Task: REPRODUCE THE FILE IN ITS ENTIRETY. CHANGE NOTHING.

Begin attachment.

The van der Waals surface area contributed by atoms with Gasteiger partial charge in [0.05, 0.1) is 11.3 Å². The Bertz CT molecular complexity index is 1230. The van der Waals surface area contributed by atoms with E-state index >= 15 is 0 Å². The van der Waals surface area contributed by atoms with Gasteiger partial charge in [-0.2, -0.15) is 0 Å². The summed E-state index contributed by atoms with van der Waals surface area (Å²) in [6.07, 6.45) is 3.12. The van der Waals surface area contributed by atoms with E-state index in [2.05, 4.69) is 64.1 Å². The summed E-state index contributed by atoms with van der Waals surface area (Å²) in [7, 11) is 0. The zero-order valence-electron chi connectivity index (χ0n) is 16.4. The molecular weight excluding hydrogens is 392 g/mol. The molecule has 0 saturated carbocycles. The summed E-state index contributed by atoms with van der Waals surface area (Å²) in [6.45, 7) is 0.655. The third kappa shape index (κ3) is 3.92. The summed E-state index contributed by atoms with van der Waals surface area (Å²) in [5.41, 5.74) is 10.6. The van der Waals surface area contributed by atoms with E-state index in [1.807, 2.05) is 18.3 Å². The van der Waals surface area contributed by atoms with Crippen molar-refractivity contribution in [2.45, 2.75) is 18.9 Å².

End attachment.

The van der Waals surface area contributed by atoms with Gasteiger partial charge in [0.05, 0.1) is 11.3 Å². The Bertz CT molecular complexity index is 1230. The van der Waals surface area contributed by atoms with E-state index >= 15 is 0 Å². The van der Waals surface area contributed by atoms with Gasteiger partial charge in [-0.2, -0.15) is 0 Å². The summed E-state index contributed by atoms with van der Waals surface area (Å²) in [6.07, 6.45) is 3.12. The van der Waals surface area contributed by atoms with E-state index in [2.05, 4.69) is 64.1 Å². The summed E-state index contributed by atoms with van der Waals surface area (Å²) in [7, 11) is 0. The zero-order valence-electron chi connectivity index (χ0n) is 16.4. The molecular weight excluding hydrogens is 392 g/mol. The molecule has 0 saturated carbocycles. The summed E-state index contributed by atoms with van der Waals surface area (Å²) in [6.45, 7) is 0.655. The third kappa shape index (κ3) is 3.92. The summed E-state index contributed by atoms with van der Waals surface area (Å²) in [5.41, 5.74) is 10.6. The van der Waals surface area contributed by atoms with E-state index in [1.807, 2.05) is 18.3 Å². The van der Waals surface area contributed by atoms with Crippen molar-refractivity contribution in [2.45, 2.75) is 18.9 Å².